Maybe you started 2019 with a goal of running every day. Maybe you said you’d run a marathon.
But you probably didn’t aspire to run further than a marathon every day for four months to cross the outback, fitting all 136 kilograms of your supplies onto a bicycle pedalled by your husband.
Unless you’re Katie Visco.
The 33-year-old American ran from Darwin to Adelaide — 3,556 kilometres in 119 days — finishing what is the only known transcontinental Australian run with no vehicular support.
Katie loves a good challenge
Katie, who owns and operates a bicycle-powered food delivery service, has a knack for transforming physical challenges into ways of serving others.
In 2009, she completed a 5,040km run across the US, limping the final stage on account of a knee injury.
She now remembers that journey as approximately “five billion times easier than running across Australia,” in part because she could rely on the people she met as a source of motivation.
“It was basically a speaking tour on two feet,” she said.
“All I wanted to do was get in front of people and share this message of, ‘You’re worth following your dreams and goals in life’.
“I talked to thousands of people. No, literally thousands. I know because I wrote their names down in a spreadsheet. I had so much tangible purpose.”
A decade later, Katie aimed for Australia in part to experience what America didn’t provide: isolation.
“It’s a desert continent. You just have to rely on yourself in the desert,” she said.
“Need breeds creativity and need breeds growth. You go out to nothingness, where there are no people, no water, no re-supply … I wanted the experience so I can be a better me.”
As you might have expected, it wasn’t easy
In total, Katie and her husband, Henley Phillips, averaged 45km a day.
They began in July. A typical day involved waking in the dark and rising from a bed of dirt to run and bike until the sun came up an hour later.
After a breakfast of nuts, dried fruit and porridge, it was back to running.
Afternoons in the Tanami Desert — where temperatures can reach 50 degrees Celsius in the coolest months — forced Katie to rest her bruised legs, shake off the bugs and, most importantly, seek out shade.
She’d known to expect the heat. She chuckled through the irony of training in Montana’s frozen winters and sweated through Bikram yoga in the six months before her departure. But the sun’s oppressive qualities still amazed her.
“We’d set up a shade tarp held to a dead branch or a bush or a termite mound,” she said. “Sometimes there was nothing.”
When the sun retreated, it was back to (you guessed it) running before a quick dinner and an early sleep. They did this for 119 days.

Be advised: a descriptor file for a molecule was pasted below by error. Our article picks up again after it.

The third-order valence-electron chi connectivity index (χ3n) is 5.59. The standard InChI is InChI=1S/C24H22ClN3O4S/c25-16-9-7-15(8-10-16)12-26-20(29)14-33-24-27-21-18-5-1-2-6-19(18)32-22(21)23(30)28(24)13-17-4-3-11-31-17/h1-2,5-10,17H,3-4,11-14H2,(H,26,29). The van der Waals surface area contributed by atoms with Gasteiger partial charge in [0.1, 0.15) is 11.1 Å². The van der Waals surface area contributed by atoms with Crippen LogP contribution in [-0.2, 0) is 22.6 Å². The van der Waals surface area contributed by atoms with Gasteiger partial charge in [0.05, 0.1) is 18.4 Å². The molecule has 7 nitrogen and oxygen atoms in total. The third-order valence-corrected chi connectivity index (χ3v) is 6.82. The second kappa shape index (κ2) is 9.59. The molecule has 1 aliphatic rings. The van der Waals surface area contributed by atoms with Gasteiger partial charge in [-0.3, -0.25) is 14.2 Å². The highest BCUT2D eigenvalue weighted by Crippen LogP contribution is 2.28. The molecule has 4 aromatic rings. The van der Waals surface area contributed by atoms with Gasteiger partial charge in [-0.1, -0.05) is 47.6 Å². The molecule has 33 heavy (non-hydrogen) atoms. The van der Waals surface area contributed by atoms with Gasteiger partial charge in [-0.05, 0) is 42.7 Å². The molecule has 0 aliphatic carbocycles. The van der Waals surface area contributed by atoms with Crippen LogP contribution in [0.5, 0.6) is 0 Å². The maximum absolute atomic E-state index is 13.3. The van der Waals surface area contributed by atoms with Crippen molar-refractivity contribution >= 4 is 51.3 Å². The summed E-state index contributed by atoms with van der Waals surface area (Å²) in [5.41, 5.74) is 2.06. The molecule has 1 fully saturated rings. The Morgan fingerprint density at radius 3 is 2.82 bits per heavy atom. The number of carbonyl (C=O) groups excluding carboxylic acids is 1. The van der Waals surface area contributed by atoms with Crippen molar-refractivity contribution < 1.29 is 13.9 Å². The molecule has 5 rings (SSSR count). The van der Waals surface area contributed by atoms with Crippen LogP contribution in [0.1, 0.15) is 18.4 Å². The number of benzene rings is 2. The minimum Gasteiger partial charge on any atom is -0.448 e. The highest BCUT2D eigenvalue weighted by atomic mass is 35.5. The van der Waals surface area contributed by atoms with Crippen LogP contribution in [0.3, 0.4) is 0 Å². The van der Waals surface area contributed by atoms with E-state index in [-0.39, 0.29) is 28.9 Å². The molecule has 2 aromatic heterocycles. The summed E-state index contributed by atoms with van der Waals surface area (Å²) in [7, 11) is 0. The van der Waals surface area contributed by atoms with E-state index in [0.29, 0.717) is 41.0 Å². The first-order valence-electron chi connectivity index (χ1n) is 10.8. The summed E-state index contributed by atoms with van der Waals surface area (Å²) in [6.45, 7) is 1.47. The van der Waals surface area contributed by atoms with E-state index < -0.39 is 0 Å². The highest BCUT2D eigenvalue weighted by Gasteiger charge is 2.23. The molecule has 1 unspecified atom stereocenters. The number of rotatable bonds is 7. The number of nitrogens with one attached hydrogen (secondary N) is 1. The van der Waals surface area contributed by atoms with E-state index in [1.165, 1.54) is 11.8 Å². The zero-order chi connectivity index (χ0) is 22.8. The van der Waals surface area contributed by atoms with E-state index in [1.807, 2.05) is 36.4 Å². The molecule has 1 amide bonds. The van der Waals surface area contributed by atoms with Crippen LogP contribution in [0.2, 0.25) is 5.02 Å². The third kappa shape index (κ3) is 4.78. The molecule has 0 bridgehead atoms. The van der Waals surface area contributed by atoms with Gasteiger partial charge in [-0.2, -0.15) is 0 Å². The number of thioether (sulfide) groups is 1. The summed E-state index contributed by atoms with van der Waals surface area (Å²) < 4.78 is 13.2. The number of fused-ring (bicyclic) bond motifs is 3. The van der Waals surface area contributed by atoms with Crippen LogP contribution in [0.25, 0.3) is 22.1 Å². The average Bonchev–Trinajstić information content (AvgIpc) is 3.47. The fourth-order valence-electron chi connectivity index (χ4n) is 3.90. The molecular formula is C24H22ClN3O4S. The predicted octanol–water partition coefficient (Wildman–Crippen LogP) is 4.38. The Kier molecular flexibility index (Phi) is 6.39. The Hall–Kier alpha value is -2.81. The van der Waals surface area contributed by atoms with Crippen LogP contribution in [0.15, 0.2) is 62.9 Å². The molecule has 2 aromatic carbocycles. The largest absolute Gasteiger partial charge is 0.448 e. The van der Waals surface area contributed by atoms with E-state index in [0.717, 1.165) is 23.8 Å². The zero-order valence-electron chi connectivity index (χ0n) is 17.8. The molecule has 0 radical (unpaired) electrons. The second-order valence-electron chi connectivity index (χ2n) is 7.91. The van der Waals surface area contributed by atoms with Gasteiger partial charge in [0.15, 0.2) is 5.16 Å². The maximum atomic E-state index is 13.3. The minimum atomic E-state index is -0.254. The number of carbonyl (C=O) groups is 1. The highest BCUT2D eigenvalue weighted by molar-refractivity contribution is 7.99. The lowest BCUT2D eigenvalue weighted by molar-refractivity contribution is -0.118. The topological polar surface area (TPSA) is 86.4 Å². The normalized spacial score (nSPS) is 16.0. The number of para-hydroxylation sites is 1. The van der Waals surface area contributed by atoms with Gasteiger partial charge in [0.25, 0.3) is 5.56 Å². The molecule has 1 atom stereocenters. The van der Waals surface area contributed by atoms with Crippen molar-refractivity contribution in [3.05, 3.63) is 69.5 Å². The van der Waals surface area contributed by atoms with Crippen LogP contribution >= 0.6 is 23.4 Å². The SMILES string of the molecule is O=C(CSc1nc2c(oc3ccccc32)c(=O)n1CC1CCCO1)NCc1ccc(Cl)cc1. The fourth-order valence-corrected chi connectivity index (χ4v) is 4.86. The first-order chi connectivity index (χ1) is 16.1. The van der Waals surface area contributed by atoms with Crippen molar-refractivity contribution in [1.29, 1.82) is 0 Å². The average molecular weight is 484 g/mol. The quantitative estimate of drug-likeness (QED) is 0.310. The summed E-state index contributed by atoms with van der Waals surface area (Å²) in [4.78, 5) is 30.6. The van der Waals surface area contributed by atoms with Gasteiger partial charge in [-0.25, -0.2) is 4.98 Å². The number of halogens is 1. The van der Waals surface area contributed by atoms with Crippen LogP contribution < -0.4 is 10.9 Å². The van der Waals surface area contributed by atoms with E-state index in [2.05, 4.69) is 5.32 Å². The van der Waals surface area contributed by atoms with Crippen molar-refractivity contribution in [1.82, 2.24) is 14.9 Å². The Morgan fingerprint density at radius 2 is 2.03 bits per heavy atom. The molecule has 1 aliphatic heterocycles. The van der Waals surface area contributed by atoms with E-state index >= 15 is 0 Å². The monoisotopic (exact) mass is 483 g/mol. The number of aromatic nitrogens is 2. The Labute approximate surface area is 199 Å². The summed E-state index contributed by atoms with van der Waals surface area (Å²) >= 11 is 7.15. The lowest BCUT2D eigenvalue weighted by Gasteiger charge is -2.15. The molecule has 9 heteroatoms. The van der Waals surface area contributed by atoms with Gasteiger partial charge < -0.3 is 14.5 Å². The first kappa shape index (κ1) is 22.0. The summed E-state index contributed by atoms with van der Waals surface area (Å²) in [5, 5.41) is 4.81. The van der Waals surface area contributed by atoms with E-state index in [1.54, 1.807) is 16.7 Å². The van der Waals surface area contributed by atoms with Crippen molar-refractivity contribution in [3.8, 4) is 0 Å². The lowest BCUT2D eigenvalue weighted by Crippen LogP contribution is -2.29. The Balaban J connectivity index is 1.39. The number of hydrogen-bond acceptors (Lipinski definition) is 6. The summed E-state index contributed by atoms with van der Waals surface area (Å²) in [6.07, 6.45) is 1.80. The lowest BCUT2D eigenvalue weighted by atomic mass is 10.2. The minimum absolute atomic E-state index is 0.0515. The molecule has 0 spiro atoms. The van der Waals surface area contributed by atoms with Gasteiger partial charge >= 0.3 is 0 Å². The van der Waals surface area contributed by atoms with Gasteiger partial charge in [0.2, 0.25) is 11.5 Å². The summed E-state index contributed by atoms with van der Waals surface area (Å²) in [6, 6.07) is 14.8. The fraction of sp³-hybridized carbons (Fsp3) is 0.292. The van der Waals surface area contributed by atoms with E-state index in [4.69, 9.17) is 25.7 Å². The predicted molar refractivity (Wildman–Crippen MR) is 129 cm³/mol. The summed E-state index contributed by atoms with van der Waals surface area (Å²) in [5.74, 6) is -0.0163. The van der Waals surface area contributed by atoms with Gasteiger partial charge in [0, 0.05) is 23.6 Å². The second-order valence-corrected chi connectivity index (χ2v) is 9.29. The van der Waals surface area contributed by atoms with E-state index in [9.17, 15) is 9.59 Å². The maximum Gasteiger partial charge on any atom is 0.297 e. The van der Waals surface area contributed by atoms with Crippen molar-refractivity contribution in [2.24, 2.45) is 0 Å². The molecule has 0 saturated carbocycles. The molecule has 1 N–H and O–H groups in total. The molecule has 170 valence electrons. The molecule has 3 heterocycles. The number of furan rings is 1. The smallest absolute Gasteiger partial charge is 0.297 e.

The first half of the trip was especially difficult, serving the pair with literal bumps in the road. To avoid traffic, Katie and Henley opted to avoid paved roads when possible.
“The dirt roads have all these corrugations. It feels about like riding a bucking horse,” Henley said.
“Adjusting to that was mentally maddening. It made it to where our pace was different. I was behind Katie on the first section because I couldn’t pedal fast enough to keep up with her.”
While dirt marked the first half of the trip, the second half was nearly cancelled on account of sand.
“South Australia is when the shit hit the fan,” Katie said. “[Henley] was literally pushing a 300-pound bicycle through a sandbox. It could’ve been the end of the trip.”
The physical challenges were great, but the mental challenges were always greater
Both Henley and Katie found themselves questioning the reasons they pursued the goal in the first place.
“Running across Australia has been a long-term love-hate affair,” Katie said. “I’d been dreaming about it from before I ran across America.”
She spent three months in Sydney during her university years and committed to the run in 2013. It wasn’t long after starting training that she developed an insurmountable injury. Two years later, she tried again…and again got injured.
She set aside the goal for a while. She opened up her soup business and got married.
In October 2018 she watched the movie Free Solo, finding it to be a jolting reminder of what it’s like to stick to a dream through the impossible.
“This first and foremost was for myself,” she says of her decision to recommit to the run. “It’s hard to legitimise going and doing this crazy thing primarily for oneself.”
“I’ve gotten comments like, ‘You should consider doing this for charity,’ which was like saying, ‘You should be doing this for a purpose.’ I had a hard time hearing that because I did do this for a reason — I did it for the most important purpose, which is to do something for myself so I can grow.
“That’s the only way I can serve others is if I take the time to do some things for myself.”
Patience and self-compassion were key lessons to be learned
In a way, that lesson of serving others by serving yourself is the same one that Henley learned as he cursed himself for struggling behind Katie in the sand and corrugations.
“Because I was a support person, I felt like I couldn’t or shouldn’t be behind her,” he said.
“I felt like I can’t have a bad day. I was having bad days and didn’t want to express it because I’d be bringing the team down.”
It was only when he took the time to prioritise his needs and voice his struggles with Katie that he gained self-acceptance and a new source of mental strength.
In the end, both Henley and Katie say they’ll approach challenges with more patience and self-compassion from now on.
That’ll come in handy for the next trip. A common result of achieving your goals is developing the propensity to reach for more.
“Adventuring is in our bones. We just have to do it,” Katie says before offering her advice for those who’ve got a wild idea in their bones as well.
“Just get off your rump and do the damn thing.”